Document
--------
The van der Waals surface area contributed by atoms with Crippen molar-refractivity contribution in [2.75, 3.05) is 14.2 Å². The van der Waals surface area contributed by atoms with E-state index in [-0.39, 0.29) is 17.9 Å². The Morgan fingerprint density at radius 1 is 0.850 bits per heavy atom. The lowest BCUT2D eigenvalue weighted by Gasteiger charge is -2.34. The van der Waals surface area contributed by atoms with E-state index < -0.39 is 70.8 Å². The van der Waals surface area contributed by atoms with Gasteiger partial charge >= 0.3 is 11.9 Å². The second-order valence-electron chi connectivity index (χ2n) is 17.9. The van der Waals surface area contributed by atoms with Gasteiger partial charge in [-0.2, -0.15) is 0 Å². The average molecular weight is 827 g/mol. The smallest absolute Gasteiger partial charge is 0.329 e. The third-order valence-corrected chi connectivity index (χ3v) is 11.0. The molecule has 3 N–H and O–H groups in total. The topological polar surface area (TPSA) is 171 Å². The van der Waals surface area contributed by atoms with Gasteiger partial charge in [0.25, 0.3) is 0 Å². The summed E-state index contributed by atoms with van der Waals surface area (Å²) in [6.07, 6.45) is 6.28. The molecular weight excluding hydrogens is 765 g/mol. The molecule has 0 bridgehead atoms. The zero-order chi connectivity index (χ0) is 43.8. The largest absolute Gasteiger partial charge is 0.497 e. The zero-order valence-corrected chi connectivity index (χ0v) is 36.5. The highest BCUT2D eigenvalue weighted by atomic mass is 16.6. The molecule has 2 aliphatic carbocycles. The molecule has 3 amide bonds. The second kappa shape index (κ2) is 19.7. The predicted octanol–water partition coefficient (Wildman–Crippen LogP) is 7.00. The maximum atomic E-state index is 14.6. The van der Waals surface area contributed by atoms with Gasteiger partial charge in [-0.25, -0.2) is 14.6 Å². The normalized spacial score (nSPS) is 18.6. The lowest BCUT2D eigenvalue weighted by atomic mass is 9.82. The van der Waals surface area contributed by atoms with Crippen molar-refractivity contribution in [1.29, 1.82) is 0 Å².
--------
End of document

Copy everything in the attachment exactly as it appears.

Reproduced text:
The van der Waals surface area contributed by atoms with Crippen molar-refractivity contribution in [2.75, 3.05) is 14.2 Å². The van der Waals surface area contributed by atoms with E-state index in [-0.39, 0.29) is 17.9 Å². The Morgan fingerprint density at radius 1 is 0.850 bits per heavy atom. The lowest BCUT2D eigenvalue weighted by Gasteiger charge is -2.34. The van der Waals surface area contributed by atoms with E-state index < -0.39 is 70.8 Å². The van der Waals surface area contributed by atoms with Gasteiger partial charge >= 0.3 is 11.9 Å². The second-order valence-electron chi connectivity index (χ2n) is 17.9. The van der Waals surface area contributed by atoms with Gasteiger partial charge in [-0.2, -0.15) is 0 Å². The average molecular weight is 827 g/mol. The smallest absolute Gasteiger partial charge is 0.329 e. The third-order valence-corrected chi connectivity index (χ3v) is 11.0. The molecule has 3 N–H and O–H groups in total. The topological polar surface area (TPSA) is 171 Å². The van der Waals surface area contributed by atoms with Gasteiger partial charge in [0.25, 0.3) is 0 Å². The summed E-state index contributed by atoms with van der Waals surface area (Å²) in [6.07, 6.45) is 6.28. The molecular weight excluding hydrogens is 765 g/mol. The molecule has 0 bridgehead atoms. The zero-order chi connectivity index (χ0) is 43.8. The largest absolute Gasteiger partial charge is 0.497 e. The zero-order valence-corrected chi connectivity index (χ0v) is 36.5. The highest BCUT2D eigenvalue weighted by atomic mass is 16.6. The molecule has 2 aliphatic carbocycles. The molecule has 3 amide bonds. The second kappa shape index (κ2) is 19.7. The predicted octanol–water partition coefficient (Wildman–Crippen LogP) is 7.00. The maximum atomic E-state index is 14.6. The van der Waals surface area contributed by atoms with Gasteiger partial charge in [-0.25, -0.2) is 14.6 Å². The normalized spacial score (nSPS) is 18.6. The lowest BCUT2D eigenvalue weighted by atomic mass is 9.82. The van der Waals surface area contributed by atoms with Crippen molar-refractivity contribution in [1.29, 1.82) is 0 Å².